The development of a €180m motorway could have a “devastating” impact on Cork’s oldest 18-hole golf course unless major mitigation measures are put in place.
Douglas Golf Club members have told an An Bord Pleanála oral hearing into the proposed Cork-Ringaskiddy motorway (M28) that a two-lane slip road to be built as part of it will have a major impact on the club.
Conor O’Brien, the club’s general manager, said a Compulsory Purchase Order (CPO) had been lodged for 3.5 acres of land on its southern boundary for the a slip road.
He said if mitigation measures were not put in place, it would make “one-third of the club’s grounds realistically unsuitable for the playing of golf.”
Mr O’Brien described the county council’s current mitigation measures as “completely inadequate” and that members were concerned the slip road would be so close to the course that a golf ball could easily fly onto it, resulting in serious accidents.
Mr O’Brien also raised financial concerns for the club during the two-year construction phase.
“It will be next to impossible for the club to attract new members during this period. The club may have to allow appropriate reductions from annual subscriptions and will also suffer substantial loss of green fees. All of this, in turn, will result in a loss of bar and restaurant income,” he said.
In a report, internationally renowned course designer Jeff Howes said there was currently no danger of golf balls landing on adjoining roads from Douglas Golf Club.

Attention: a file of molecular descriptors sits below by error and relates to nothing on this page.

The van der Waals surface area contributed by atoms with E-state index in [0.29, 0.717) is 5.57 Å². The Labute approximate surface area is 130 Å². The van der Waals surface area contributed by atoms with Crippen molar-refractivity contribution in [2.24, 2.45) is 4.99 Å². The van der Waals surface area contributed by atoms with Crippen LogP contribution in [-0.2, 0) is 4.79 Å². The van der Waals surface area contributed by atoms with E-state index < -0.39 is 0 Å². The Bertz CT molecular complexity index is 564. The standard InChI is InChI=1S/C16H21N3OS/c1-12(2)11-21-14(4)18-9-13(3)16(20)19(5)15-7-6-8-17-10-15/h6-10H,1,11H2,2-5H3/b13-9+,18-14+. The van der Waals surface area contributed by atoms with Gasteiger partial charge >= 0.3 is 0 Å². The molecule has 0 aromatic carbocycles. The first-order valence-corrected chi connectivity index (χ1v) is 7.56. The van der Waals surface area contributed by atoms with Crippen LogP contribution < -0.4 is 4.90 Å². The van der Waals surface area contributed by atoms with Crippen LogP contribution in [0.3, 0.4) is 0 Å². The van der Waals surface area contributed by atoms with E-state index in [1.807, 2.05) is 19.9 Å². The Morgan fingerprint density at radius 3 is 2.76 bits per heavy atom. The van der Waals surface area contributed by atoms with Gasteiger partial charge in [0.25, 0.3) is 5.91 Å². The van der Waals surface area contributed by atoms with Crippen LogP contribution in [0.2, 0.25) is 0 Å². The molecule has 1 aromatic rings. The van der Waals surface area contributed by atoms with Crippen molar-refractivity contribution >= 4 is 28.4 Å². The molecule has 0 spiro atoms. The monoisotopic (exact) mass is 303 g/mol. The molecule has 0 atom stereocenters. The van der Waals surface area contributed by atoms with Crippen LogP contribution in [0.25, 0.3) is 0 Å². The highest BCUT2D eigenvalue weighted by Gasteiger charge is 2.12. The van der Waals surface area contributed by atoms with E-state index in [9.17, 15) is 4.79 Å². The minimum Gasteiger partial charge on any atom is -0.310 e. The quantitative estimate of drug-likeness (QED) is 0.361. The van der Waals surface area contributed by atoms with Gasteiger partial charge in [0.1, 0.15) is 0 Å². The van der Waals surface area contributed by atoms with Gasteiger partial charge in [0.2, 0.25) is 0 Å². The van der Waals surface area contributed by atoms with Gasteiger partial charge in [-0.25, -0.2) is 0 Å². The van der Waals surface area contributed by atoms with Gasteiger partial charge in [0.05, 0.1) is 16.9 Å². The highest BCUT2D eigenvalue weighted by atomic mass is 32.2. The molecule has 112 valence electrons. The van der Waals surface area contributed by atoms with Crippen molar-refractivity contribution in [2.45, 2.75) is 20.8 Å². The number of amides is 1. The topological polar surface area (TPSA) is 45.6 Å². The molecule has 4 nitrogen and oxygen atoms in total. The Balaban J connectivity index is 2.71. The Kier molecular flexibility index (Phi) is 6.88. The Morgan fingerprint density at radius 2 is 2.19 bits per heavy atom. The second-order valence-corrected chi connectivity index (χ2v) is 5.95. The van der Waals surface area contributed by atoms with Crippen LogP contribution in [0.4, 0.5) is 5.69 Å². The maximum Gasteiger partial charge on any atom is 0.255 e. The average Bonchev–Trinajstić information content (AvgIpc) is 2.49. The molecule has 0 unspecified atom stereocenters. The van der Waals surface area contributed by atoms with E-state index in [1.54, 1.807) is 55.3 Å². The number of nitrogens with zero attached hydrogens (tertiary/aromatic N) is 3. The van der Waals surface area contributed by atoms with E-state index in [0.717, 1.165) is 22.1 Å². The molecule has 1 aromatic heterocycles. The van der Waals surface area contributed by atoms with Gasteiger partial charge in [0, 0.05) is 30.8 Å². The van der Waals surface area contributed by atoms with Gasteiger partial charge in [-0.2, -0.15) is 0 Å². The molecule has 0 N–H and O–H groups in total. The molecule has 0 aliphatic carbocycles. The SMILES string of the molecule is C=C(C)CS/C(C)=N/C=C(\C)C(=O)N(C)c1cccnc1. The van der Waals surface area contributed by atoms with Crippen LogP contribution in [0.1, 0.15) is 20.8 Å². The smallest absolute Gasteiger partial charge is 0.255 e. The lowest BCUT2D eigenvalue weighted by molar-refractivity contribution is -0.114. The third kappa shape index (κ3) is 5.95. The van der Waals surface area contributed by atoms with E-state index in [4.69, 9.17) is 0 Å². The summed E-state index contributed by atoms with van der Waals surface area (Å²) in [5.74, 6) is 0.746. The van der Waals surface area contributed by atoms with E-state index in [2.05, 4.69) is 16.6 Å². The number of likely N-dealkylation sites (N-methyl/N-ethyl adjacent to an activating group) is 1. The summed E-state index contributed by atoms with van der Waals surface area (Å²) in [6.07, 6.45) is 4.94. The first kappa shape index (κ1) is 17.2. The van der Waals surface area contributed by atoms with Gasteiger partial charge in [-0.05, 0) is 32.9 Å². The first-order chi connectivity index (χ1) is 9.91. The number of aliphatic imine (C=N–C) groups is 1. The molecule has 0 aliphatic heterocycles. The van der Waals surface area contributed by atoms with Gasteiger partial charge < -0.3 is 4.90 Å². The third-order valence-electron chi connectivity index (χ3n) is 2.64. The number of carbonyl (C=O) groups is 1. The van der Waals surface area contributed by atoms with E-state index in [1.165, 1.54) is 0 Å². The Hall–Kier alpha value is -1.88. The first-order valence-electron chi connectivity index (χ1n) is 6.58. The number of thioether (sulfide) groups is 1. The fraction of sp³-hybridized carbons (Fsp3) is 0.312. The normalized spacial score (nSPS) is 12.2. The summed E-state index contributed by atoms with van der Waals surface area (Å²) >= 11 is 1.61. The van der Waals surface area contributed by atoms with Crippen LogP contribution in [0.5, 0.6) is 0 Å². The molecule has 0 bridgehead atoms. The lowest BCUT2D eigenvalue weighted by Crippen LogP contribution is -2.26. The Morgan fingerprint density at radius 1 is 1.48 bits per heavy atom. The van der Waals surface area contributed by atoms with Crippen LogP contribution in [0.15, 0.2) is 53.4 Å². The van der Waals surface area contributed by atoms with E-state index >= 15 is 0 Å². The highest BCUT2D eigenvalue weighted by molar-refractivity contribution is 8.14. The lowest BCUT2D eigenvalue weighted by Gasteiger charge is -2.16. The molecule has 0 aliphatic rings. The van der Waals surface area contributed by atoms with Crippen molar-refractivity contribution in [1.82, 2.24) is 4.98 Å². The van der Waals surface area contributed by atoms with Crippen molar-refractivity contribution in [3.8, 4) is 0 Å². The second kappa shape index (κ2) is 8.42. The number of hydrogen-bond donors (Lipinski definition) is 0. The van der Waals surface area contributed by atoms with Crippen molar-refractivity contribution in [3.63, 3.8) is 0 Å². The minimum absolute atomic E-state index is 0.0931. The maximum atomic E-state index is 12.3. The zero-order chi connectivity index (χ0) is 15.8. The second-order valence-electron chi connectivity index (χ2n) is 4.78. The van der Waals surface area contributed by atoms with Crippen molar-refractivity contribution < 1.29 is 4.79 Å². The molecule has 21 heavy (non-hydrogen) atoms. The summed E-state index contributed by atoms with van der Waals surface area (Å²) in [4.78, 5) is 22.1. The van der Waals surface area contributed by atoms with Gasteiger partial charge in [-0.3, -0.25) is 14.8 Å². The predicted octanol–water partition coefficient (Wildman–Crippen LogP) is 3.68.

“Having examined the proposals, it is my opinion that substantial measures need to be put in place to preserve the ability to play and enjoy golf in this area if the proposed M28 scheme proceeds,” he said.
Mr Howes said the entire fourth hole and the fifth tee would have to be relocated and maintained fencing proposed in the area by the county council was inadequate and would leave the club open to trespassing.
He added extensive planting of mature trees was also needed to screen the road and reduce traffic noise.
Council representatives said An Bord Pleanála could make its own recommendations on the extent of mitigation measures which were needed at the golf club. RPS consultants, on behalf of the applicants, outlined why the route has been altered since the original plan was formulated in 2008. One contentious segment in the new plan involves routing the road directly through Ringaskiddy village, rather than skirting around it.
The consultants said the proposed new route through Ringaskiddy involves the least land-take and avoids the need to demolish any dwellings and ‘represents better value for money’ than the first one proposed nine years ago.
The oral hearing is likely to conclude today. An Bord Pleanála expects to make its decision on December 21.
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